The abyss into which we have fallen is so deep that I feel we cannot now accept the statement that the party in office represents democracy much less the sad argument that if we do not support it we will get a worse one. Nor do I agree with what was done in the eighties. That is why I withdrew from the government junta and why I agreed to be the UNO candidate ten years later, to come back to try to build the democracy that my husband Pedro Joaquín so longed for.

In these precious moments, world stability is so uncertain, the coffee situation so hard, the moral crisis so profound and the state of the international reserves so fragile that none of the three parties can presume to have the capacity to take the country forward based on its forces and ideas alone.

Only united, as a single nation, can we go forward. Only accepting that the Conservatives have as much right to win as the Sandinistas or the Liberals are we going to be able to accept the results of these elections with the tranquility necessary to then dedicate ourselves to working with hope for our future. We must trust our democratic vocation. The National Reconciliation that was forged during my government, which is still plainly evident, must now be turned into Unity of Nation.

The next government, whichever one wins the elections, must govern for all, based on the ideas that unite us and on Policies of State. And it must do so respecting a Government Program based on the sincere search for a Vision of Nation shared by winners and losers alike, and for a great National Plan or Project of Nation for our country’s future. To be the most representative possible, the next government must set aside party interests and seek the involvement of capable and honest citizens, even if they are from other political tendencies.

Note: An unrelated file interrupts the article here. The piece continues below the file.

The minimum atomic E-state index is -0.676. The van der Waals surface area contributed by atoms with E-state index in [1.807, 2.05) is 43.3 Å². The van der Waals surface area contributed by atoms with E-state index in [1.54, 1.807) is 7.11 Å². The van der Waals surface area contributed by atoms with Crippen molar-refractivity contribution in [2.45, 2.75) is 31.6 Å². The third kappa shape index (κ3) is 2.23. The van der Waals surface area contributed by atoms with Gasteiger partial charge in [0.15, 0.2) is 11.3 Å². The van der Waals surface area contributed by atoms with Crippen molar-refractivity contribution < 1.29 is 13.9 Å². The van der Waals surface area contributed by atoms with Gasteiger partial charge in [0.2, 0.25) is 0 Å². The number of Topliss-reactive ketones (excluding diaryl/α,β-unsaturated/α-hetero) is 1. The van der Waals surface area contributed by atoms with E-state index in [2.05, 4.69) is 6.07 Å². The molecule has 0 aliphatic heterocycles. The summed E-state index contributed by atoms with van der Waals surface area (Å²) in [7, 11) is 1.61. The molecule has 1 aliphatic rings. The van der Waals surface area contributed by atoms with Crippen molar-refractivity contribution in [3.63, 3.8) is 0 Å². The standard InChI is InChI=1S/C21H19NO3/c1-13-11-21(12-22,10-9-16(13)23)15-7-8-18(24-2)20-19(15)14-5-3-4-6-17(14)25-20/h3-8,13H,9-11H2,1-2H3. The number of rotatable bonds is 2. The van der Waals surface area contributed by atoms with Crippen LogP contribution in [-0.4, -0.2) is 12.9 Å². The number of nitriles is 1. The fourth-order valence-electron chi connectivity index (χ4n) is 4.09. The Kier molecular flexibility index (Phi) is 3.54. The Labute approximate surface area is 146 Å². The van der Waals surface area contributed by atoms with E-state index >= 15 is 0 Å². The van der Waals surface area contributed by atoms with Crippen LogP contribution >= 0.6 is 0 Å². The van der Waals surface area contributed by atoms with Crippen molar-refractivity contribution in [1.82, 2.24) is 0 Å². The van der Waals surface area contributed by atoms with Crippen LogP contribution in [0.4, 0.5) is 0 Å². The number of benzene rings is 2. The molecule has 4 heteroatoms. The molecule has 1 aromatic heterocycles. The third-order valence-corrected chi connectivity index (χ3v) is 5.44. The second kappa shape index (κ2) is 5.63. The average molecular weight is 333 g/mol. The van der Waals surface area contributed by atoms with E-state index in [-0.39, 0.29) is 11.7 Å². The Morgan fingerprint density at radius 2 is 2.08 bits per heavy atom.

Only with a single strategy, a national agreement, a program for everyone and a representative government will we be able to put our democracy in order, strengthen the institutions, reaffirm the rule of law, attract important investments, generate productive employment, increase our production and live as brothers and sisters in a sustainable reconciliation.

The three commitments

Wanting to make her own small contribution, Violeta Chamorro invited the three presidential candidates to visit her and accept a triple commitment.

1) that the winning party abstain from victory celebrations before the results are made known;
2) that the President-elect promptly and "formally invite the other two candidates and the newly elected legislators to hammer out a long-term National Strategy before Christmas that will include the new Program of Government that will govern this presidential term";
3) that the President-elect begin the transition period by writing to the President of the United States "stating that the new government of Nicaragua will be with his country, with the democracies of the world and with all governments that want to help in the struggle against terrorism and against international drug trafficking."
She ended her message saying, "To hear these three commitments from the candidates will fill us with energy to exercise our right to vote because we will know that, no matter who wins, there will be a nation and prosperity for all, a friendly government and a world that is safer for humanity."

Some know when to show dignity… and some don’t

Is it also utopian to think that the world’s and our own tense situation might finally bring us to our knees, not before the wounded giant, but before our own embattled little country, forcing us to humbly acknowledge that we all need each other if we are to go forward? FSLN candidate Daniel Ortega visited Chamorro the day after she issued her message to accept the three commitments. In a separate visit on the same day, Conservative candidate Alberto Saborío did likewise.

Liberal candidate Enrique Bolaños accepted the commitments before the media and in his own Message to the Nation said that "it is essential that doña Violeta commit Comandante Ortega to specific actions before the elections, since his word is not enough; simply asking forgiveness is not enough. He should return all his ill-gotten goods; present a declaration of probity to convince us of the legitimacy of his enrichment; present proof that he has paid the taxes that correspond to him since 1979; not shield himself behind his immunity and face the suit his daughter [sic] has brought against him." Lest anyone still think Bolaños might sit down and hammer anything out with Ortega, win or lose, he added that "it is imperative that Comandante Ortega, alluded to in various official US pronouncements, seriously address the grave reservations expressed over his record of human rights violations."